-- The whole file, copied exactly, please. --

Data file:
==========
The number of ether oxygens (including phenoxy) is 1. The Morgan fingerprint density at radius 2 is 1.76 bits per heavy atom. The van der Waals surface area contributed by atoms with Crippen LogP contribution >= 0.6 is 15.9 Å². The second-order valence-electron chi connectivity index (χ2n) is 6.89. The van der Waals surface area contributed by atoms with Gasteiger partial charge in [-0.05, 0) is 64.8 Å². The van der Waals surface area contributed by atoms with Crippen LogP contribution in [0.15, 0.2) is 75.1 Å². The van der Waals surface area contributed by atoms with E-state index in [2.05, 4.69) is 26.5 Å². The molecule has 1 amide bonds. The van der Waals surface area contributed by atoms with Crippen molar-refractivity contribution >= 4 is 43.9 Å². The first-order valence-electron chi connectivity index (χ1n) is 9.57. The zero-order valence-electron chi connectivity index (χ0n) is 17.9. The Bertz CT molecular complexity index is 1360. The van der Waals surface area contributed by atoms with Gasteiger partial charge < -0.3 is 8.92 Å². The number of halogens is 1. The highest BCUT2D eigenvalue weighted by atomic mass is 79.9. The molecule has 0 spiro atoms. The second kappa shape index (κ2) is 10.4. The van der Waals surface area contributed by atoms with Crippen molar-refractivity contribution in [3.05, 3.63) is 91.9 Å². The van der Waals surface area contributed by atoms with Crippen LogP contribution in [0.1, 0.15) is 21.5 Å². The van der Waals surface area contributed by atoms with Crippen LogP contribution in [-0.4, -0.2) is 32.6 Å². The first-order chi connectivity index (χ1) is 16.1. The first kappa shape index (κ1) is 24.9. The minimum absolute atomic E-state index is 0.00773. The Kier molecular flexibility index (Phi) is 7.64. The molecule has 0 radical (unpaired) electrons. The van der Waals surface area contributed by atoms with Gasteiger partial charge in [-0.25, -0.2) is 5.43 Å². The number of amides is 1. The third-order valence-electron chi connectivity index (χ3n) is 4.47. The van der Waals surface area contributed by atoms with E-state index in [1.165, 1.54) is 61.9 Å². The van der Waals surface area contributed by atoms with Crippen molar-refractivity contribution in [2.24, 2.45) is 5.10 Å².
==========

The number of ether oxygens (including phenoxy) is 1. The Morgan fingerprint density at radius 2 is 1.76 bits per heavy atom. The van der Waals surface area contributed by atoms with Crippen LogP contribution >= 0.6 is 15.9 Å². The second-order valence-electron chi connectivity index (χ2n) is 6.89. The van der Waals surface area contributed by atoms with Gasteiger partial charge in [-0.05, 0) is 64.8 Å². The van der Waals surface area contributed by atoms with Crippen LogP contribution in [0.15, 0.2) is 75.1 Å². The van der Waals surface area contributed by atoms with E-state index in [2.05, 4.69) is 26.5 Å². The molecule has 1 amide bonds. The van der Waals surface area contributed by atoms with Crippen molar-refractivity contribution >= 4 is 43.9 Å². The first-order valence-electron chi connectivity index (χ1n) is 9.57. The zero-order valence-electron chi connectivity index (χ0n) is 17.9. The Bertz CT molecular complexity index is 1360. The van der Waals surface area contributed by atoms with Gasteiger partial charge < -0.3 is 8.92 Å². The number of halogens is 1. The highest BCUT2D eigenvalue weighted by atomic mass is 79.9. The molecule has 0 spiro atoms. The second kappa shape index (κ2) is 10.4. The van der Waals surface area contributed by atoms with Crippen molar-refractivity contribution in [3.05, 3.63) is 91.9 Å². The van der Waals surface area contributed by atoms with Crippen LogP contribution in [0.1, 0.15) is 21.5 Å². The van der Waals surface area contributed by atoms with Crippen LogP contribution in [-0.4, -0.2) is 32.6 Å². The first-order chi connectivity index (χ1) is 16.1. The first kappa shape index (κ1) is 24.9. The minimum absolute atomic E-state index is 0.00773. The Kier molecular flexibility index (Phi) is 7.64. The molecule has 0 radical (unpaired) electrons. The van der Waals surface area contributed by atoms with Gasteiger partial charge in [-0.25, -0.2) is 5.43 Å². The number of amides is 1. The third-order valence-electron chi connectivity index (χ3n) is 4.47. The van der Waals surface area contributed by atoms with E-state index in [1.165, 1.54) is 61.9 Å². The van der Waals surface area contributed by atoms with Crippen molar-refractivity contribution in [2.24, 2.45) is 5.10 Å².